Judge who forwarded racist email to step down

October 4, 2012 

HELENA, Mont. (AP) - A judge who forwarded a racist joke involving President Barack Obama plans to take a reduced caseload starting next year and step down as the chief federal judge for Montana, a U.S. Courts spokeswoman said Thursday.

U.S. District Judge Richard Cebull of Billings will take senior status March 18, courts spokeswoman Karen Redmond said.

That will create a vacancy about a year after Cebull asked the 9th U.S. Circuit Court of Appeals to open an investigation into his conduct over the email that included a joke about bestiality and Obama's mother. Cebull requested the probe after news about the email became public.

That investigation is not complete and may not be related to Cebull's decision, 9th Circuit spokesman David Madden said. It is not unusual for a judge to take senior status when he is eligible to do so, Madden said.

"You have this issue out here, and I can see how people would want to relate it, but there are a lot of other factors in play," Madden said.

Cebull did not return a call to his chambers Thursday.

A judge can take senior status when he or she is 65 or older and has at least 15 years on the bench. A judge with senior status takes a reduced caseload but still draws a salary and can keep a staff of four.

Cebull will vacate his position as chief judge for the state and allow the president to appoint a replacement. That is one of the benefits of senior status: it means adding a judge to the state, Madden said.

Cebull previously admitted he forwarded the email to a half-dozen people Feb. 20 after receiving it from his brother, telling The Great Falls Tribune newspaper that he did so because he disliked Obama, not from racism.

After the story surfaced, Cebull wrote Obama a letter of apology and asked the federal appellate court to investigate his conduct.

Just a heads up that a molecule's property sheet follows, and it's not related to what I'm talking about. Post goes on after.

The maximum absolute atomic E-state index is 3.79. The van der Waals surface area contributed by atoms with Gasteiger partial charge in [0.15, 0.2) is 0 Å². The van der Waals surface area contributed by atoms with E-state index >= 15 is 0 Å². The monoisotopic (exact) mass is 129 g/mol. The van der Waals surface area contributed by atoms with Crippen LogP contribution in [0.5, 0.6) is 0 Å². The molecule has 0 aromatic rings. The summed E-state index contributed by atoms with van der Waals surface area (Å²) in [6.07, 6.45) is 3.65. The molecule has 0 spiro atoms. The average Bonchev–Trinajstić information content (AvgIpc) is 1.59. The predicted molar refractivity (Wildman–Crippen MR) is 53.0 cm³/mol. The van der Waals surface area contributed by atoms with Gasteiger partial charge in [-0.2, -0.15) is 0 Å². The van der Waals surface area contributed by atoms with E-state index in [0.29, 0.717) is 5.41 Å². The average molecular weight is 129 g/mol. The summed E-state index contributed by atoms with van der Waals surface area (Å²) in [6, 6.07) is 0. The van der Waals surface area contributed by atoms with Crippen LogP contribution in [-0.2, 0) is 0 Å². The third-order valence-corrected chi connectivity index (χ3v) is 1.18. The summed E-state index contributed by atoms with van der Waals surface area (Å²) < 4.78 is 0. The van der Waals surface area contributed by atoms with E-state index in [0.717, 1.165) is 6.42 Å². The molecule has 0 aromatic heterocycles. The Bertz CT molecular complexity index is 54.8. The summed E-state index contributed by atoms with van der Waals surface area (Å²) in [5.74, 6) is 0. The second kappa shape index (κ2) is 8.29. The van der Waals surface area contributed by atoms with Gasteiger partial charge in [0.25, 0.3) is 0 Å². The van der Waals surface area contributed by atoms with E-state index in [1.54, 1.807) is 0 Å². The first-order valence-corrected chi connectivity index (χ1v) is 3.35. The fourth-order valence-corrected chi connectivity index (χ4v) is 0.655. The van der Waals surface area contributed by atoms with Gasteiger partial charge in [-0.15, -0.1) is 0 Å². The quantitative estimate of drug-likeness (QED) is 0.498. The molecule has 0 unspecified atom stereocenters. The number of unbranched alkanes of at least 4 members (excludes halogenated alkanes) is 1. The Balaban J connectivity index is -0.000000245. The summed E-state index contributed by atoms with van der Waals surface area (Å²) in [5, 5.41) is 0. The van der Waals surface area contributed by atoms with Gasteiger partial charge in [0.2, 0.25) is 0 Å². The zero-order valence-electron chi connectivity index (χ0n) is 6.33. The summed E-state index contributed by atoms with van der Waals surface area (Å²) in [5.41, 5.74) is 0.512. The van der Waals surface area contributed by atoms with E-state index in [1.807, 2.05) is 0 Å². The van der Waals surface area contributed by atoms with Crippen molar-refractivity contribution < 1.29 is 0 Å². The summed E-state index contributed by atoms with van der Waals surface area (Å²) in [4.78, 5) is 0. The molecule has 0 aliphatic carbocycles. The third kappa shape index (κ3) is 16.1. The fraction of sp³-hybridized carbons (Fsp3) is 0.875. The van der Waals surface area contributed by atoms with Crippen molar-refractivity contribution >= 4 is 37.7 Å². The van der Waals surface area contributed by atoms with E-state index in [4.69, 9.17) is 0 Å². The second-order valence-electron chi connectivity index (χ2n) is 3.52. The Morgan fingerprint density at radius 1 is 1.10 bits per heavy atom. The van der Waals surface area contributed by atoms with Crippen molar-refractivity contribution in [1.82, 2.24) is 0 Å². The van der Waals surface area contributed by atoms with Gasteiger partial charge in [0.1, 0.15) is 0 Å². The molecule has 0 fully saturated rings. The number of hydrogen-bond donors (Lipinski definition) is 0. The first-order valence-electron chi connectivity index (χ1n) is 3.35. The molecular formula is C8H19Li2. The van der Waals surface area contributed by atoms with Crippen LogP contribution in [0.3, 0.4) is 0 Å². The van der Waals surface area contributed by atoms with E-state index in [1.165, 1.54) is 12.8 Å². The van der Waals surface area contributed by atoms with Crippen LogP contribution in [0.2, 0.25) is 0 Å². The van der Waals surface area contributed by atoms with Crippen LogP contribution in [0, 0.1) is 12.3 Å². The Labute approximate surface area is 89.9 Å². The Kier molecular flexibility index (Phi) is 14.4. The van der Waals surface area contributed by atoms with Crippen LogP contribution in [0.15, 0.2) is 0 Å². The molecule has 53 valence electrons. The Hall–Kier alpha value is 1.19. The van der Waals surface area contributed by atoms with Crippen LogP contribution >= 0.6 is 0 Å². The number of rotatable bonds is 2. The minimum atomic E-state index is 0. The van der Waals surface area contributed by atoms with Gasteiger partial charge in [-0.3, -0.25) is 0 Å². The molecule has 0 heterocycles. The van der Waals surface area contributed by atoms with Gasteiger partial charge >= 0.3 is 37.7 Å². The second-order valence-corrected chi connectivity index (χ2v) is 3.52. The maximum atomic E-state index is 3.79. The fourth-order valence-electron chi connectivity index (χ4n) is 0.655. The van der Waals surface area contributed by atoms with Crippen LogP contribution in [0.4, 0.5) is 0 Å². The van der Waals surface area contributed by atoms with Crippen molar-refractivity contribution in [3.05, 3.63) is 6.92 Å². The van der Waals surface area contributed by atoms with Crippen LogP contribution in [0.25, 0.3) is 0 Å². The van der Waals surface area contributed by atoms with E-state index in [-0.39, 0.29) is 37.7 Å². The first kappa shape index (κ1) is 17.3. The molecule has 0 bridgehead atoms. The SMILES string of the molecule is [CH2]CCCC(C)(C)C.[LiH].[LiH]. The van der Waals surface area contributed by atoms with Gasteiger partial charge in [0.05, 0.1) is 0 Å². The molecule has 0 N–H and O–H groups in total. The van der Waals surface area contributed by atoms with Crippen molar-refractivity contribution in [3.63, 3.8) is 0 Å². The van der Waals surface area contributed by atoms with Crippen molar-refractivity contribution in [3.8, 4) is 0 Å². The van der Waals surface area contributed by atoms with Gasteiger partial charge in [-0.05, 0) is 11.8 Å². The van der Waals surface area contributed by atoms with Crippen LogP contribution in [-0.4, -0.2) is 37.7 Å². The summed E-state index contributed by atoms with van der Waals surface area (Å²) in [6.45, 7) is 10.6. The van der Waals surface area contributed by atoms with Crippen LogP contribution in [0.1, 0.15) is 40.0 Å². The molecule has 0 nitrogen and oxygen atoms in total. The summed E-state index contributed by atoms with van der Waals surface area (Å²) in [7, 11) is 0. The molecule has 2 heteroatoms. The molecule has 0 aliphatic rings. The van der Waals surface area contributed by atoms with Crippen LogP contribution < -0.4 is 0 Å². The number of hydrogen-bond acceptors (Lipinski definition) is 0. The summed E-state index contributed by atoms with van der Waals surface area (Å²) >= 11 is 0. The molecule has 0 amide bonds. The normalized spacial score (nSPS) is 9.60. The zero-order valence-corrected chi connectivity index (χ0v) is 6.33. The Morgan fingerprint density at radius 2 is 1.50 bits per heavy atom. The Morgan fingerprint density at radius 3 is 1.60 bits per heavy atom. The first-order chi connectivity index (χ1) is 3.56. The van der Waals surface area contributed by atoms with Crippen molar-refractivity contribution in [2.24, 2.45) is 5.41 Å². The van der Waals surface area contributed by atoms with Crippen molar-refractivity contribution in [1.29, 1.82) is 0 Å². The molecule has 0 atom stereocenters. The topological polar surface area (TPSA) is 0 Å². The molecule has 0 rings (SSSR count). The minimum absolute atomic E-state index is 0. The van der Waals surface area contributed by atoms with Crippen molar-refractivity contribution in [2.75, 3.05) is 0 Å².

Two groups also demanded an investigation. One of them, the Montana Human Rights Network, started an online petition calling for Cebull's resignation, writing that "this behavior is simply not befitting of a judge."

People For the American Way, another group demanding that Cebull step down, said Thursday it is not enough for the judge to take senior status. The group called on Cebull to resign or retire immediately.

Madden said a special panel investigating the matter has met several times. Cebull's decision should not affect the panel's work, he said.

"I believe that they will conclude their investigation," Madden said.

Cebull was a Billings attorney for nearly 30 years before becoming a U.S. magistrate in Great Falls in 1998.

He was nominated by former President George W. Bush and received his commission in 2001. Cebull has served as chief judge of the District of Montana since 2008.

Cebull blocked the reopening of the U.S. border to cattle in 2005, two years after the United States banned Canadian cattle and beef products over fears of mad-cow disease. Cebull granted the injunction to U.S. ranchers who wanted to keep the ban in place, but the 9th Circuit overturned that decision and the border was reopened two months later.

More recently, Cebull presided over a lawsuit filed by landowners against Exxon Mobil Corp. over the cleanup following last year's pipeline spill of 1,500 gallons into the Yellowstone River. That case is pending.

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